17743 Corporal Harry Gibbons

We know that Private 76192 Harry Gibbons was with the Middlesex Regiment before he joined the Bedfords’. Harry was given a new service number, 17743, and was at the Training Depot for nearly seven months, assigned to No.1 Company. On June 9, 1915 he was posted to the 2nd Battalion Bedfordshire Regiment in France. Whilst with this Battalion he was admitted to hospital twice. The first time Harry was suffering with bronchitis. On September 3, 1916 he then received a gunshot wound to the back.

On his return from hospital in Bologne Harry  transferred to the 4th Battalion. Harry went into battle at Moeuvres, France, during the Hundred Day Offensive in 1918. On September 27th the Allied Forces advanced towards the Hindenburg support Line – the last major defensive position taken up by the German Army in the war. In capturing their objective Corporal Harry Gibbons (23) was killed. He is buried at Moeuvres Cemeterymore.


Two other Steppingley boys are named on the memorial plate in St.Lawrence’s Church.

G/60786 Private Herbert Brightman

Herbert Brightman lived at No. 57 Duke’s Cottages, Steppingley. His trade was a Hatblocker. Herbert attested on May 11, 1916 and joined the Royal Fusiliers (London Regiment). We know that a H.Brightman trained at the Ampthill Camp but this is a different soldier – 23316 Private Herbert Brightman – who came from Dunstable.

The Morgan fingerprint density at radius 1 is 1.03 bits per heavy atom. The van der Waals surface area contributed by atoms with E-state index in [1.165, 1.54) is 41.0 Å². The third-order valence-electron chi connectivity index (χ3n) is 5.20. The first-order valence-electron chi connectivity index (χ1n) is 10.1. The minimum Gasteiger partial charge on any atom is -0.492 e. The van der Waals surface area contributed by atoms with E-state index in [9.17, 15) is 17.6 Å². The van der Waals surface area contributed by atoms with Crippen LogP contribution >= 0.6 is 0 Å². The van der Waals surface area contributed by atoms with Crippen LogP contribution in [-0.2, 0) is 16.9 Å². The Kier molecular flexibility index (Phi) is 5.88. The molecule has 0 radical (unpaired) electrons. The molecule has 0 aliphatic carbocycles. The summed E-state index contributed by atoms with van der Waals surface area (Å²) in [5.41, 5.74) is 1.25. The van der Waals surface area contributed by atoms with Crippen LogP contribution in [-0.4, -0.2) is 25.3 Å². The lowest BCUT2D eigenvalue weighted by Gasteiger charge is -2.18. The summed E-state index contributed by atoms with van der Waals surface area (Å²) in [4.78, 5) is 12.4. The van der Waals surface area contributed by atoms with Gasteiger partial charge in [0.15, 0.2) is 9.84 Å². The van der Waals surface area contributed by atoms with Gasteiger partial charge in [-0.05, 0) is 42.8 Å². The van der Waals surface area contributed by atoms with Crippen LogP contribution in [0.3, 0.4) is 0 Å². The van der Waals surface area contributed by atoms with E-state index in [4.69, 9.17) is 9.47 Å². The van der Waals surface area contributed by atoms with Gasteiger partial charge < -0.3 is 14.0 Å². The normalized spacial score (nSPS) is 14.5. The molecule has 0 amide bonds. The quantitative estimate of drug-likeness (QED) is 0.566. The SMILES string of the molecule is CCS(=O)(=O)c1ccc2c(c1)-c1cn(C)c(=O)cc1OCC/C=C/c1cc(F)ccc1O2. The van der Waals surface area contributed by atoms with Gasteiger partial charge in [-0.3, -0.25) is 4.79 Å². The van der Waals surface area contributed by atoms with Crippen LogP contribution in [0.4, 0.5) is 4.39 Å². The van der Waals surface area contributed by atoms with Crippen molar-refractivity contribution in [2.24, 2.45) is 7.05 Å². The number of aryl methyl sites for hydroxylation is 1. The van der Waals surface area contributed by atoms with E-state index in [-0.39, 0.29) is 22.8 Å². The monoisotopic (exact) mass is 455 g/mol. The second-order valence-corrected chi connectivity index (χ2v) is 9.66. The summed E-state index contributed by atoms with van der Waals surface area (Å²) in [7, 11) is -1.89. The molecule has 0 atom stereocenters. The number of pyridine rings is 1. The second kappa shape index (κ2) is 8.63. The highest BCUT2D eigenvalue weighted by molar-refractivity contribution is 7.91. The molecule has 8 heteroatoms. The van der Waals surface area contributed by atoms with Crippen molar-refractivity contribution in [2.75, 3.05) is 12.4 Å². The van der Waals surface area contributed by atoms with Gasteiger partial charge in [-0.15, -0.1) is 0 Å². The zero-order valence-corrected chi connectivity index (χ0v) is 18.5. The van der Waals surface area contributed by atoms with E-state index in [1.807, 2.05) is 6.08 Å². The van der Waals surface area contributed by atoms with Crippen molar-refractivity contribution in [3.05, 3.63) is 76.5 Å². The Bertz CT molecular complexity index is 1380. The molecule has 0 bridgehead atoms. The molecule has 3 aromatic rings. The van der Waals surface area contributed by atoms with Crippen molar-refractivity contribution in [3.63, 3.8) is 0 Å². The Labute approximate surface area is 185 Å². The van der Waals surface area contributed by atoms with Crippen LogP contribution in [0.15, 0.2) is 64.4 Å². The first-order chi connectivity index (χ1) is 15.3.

Private Herbert Brightman (29) was killed in action on March 28, 1918. Herbert is buried in  the Mesnil Communal Cemetry, France.

____________________________

242223 Private Hector Stanley Warner

Stanley Warner lived at No.31 Duke’s Cottages, Steppingley.  He was a farm labourer. Hector attested on September 27, 1916 and joined the Sherwood Foresters (Nottingham & Derby) Regiment. We know that Hector served with the 24th Battalion.

Private Hector Warner (20) was killed in action on October, 17 1918 just three weeks before the Armistice. Hector is buried in the Busigny Communal Cemetry, France.

 

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Sources:

The Bedfordshire Standard. The original broadsheet is part of the Bedfordshire & Luton Archive.
Commonwealth War Graves Commission
RBL Roll of Honour
Bedsatwar blog
Bedsathome blog
Bedfordshire Regiment
Flitwick: A story of Two World Wars (Phillip Thompson, 2014)
Thank you to Angela & Terry Hughes, Tony & Joan Rogers, Ian Church, Steve Fuller and Nicola Evans.

©S.Hartley (2016-)